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Conor Farley
BMZ Lab BA
Lenna Odstraka
26 September 2011
Varying Diversity Based on More Than Meets the Eye
Hypothesis
: There is a greater amount of biodiversity in the mulched area of examination,
as opposed to the nonmulched area, due to certain abiotic factors such as moisture
content, temperature, and surface area.
Results
: The results of the data collected and equations used to determine biodiversity in
either of these areas were surprising to say the least. After recording all the data for my
groups’ mulched and nonmulched areas, I listed the Mulched area as ‘SetA,’ and the
NonMulched area as ‘SetB.’ For SetA, the population density, ‘N,’ was 68, and was 16
for SetB. The species richness for SetA (S) was 14, while it was 7 for SetB. I then
determined the ShannonWeiner Diversity Measure for both sets (H’), and recorded 2.23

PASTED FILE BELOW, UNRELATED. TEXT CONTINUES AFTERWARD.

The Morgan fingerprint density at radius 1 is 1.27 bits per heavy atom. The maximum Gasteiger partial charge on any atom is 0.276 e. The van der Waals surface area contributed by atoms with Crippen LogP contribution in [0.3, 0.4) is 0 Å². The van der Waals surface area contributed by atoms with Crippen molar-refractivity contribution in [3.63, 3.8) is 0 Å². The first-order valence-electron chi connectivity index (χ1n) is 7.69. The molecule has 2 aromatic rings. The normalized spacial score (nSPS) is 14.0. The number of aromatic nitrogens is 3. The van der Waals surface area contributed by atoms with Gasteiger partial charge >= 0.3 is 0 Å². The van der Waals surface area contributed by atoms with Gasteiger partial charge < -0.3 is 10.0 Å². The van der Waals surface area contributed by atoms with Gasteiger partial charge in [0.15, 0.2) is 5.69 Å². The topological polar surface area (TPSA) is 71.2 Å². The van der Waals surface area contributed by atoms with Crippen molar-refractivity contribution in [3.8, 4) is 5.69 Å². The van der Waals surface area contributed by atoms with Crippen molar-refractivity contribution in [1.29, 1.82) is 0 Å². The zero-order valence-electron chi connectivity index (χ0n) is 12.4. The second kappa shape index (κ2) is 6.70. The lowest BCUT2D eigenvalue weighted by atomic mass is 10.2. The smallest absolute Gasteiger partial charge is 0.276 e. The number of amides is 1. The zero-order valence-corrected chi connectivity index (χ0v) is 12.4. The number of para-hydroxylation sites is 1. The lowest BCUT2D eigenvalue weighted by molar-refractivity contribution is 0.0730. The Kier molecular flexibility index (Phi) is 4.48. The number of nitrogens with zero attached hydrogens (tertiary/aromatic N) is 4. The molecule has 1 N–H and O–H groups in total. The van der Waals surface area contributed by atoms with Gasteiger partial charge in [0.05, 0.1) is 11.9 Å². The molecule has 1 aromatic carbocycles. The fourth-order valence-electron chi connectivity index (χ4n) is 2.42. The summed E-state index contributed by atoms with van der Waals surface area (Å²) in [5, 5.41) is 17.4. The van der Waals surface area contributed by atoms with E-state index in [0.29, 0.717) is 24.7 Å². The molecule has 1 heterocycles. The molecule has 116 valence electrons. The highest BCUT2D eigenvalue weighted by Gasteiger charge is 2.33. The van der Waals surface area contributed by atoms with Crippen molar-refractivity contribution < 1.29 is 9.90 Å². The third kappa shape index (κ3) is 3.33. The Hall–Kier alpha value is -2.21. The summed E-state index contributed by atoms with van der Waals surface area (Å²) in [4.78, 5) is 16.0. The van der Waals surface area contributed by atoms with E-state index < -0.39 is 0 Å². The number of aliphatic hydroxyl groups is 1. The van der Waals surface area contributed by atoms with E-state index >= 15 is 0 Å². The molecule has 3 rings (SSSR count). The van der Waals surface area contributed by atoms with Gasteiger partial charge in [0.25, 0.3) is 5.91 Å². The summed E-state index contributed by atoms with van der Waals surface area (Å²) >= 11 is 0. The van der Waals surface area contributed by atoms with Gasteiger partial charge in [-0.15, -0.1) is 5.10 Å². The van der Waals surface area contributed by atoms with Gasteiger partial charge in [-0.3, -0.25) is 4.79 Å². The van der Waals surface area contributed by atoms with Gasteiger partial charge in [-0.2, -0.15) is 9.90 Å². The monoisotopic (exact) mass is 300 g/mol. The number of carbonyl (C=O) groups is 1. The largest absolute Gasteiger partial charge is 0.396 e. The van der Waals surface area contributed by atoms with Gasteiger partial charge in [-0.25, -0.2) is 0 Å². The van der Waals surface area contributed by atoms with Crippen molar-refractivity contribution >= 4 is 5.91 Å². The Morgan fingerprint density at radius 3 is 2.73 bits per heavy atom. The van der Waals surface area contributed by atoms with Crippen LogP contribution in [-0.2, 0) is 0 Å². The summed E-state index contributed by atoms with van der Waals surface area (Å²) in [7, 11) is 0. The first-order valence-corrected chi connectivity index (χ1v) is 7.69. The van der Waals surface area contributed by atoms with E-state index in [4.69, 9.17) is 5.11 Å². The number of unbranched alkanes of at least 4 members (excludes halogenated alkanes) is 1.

for SetA and 1.688 for SetB. The Evenness for either set was then tested, and came out
as 0.83 for SetA, and 0.55 for SetB. Finally, I recorded the Simpson’s Index of
Diversity for both sets of data (1D), and found SetA was 0.835 and 0.773 for SetB. As
for the abiotic factors I started with, there were three individual groups that recorded the
temperature and moisture content for Sets AB, and for SetA, Group 1 had an average
temperature (over two trials) of 18.3, Group 2 had 18.7, and Group 3 had 18.85. As for
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View Full Documentthe moisture content of SetA, Group 1 had an average of 3.0, Group 2 had 2.35, and
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 Fall '11
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